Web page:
BirdLife Cyprus sees ‘worrying’ rise in migratory bird kills
Published on: Amended:
Nicosia (AFP) – Conservation group BirdLife Cyprus reported a “worrying increase” in illegal bird trapping last year on Wednesday, accusing authorities of cutting fines for killing protected species.
“This unfortunately comes as no surprise, following a disgraceful relaxation of Cyprus bird protection law in December 2020,” the group said in a statement.
It has systematically monitored bird trapping levels over the past 20 years in the Republic of Cyprus and in a British military base area on the Mediterranean island.
Its fall 2021 report showed a sharp increase in levels of trapping with “mist nets” in survey areas compared to 2020.
Fall is when trappers target migratory birds, especially blackcaps and other migratory songbirds.
At the end of last year, activity using mist nets – which are barely visible and designed to entangle birds – was 132% higher than in fall 2020.
At Dhekelia, a UK base, mist netting activity increased by 46% compared to 2020.
Last year’s increase is similar to the past four years, but significantly lower than the peak of the 2016 trapping season, when 2.3 million songbirds were killed.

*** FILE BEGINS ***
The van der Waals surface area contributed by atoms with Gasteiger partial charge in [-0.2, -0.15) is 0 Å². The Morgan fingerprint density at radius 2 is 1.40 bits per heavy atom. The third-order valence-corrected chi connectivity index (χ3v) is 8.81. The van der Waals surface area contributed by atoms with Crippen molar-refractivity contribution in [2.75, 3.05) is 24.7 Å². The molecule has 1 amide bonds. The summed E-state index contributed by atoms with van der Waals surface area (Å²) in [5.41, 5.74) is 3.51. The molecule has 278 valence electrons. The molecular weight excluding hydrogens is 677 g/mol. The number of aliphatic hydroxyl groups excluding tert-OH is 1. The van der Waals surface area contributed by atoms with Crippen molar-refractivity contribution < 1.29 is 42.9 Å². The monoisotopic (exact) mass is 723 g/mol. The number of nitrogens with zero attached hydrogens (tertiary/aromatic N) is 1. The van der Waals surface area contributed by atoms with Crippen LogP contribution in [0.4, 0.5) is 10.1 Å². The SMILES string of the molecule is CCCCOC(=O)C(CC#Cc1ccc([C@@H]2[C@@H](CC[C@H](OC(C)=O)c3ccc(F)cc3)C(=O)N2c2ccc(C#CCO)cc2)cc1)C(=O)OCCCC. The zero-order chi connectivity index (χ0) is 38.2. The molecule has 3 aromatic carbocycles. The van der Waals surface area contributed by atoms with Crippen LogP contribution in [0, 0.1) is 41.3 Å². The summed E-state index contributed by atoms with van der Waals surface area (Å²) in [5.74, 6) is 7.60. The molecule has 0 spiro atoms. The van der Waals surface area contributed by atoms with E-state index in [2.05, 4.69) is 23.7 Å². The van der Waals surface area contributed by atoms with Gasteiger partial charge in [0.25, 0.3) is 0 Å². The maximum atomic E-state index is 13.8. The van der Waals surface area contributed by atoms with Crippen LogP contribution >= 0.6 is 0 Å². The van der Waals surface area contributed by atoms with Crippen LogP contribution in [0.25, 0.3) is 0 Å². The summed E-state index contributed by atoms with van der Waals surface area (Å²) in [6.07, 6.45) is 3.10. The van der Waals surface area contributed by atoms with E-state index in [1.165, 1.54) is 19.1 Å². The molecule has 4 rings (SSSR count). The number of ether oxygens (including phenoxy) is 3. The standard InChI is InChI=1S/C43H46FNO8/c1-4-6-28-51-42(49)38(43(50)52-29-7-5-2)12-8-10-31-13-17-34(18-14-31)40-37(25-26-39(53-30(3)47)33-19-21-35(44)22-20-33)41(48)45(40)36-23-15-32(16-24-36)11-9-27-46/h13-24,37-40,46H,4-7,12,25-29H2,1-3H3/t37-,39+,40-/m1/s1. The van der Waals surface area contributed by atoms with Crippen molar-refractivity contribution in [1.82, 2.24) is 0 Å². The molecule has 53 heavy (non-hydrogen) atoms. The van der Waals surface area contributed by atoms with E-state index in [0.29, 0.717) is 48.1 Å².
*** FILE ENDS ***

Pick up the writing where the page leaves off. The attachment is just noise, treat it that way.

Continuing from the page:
“These recorded trapping levels amount to just over 600,000 birds that could have been illegally trapped and killed in the fall of 2021 in the survey areas,” BirdLife Cyprus said.
“This disturbing upward trend in trapping activity comes after a series of retrogressive measures at the political level which sent a general message of decriminalization of bird trapping.”
He said the reduced fines from 2,000 euros (approximately $2,200) to 200 euros “are non-deterrent and non-punitive, and clearly not proportional to the profit one would make by illegally selling these birds.”
The illegal trade in migratory birds is estimated at 15 million euros per year, although it has been illegal for decades. Critics blame lax enforcement.
In a letter to the Cypriot government last October, the European Commission expressed its concern and urged Nicosia to reverse this amendment to the law and restore fines starting at 2,000 euros.
“The goal of the state should be the protection and conservation of our natural heritage, starting with the re-establishment of a strict and dissuasive law,” the group said.
“Cyprus is very likely to be brought before the Court of Justice of the EU for insufficient protection of migratory birds, as the letter from the Commission points out.”
© 2022 AFP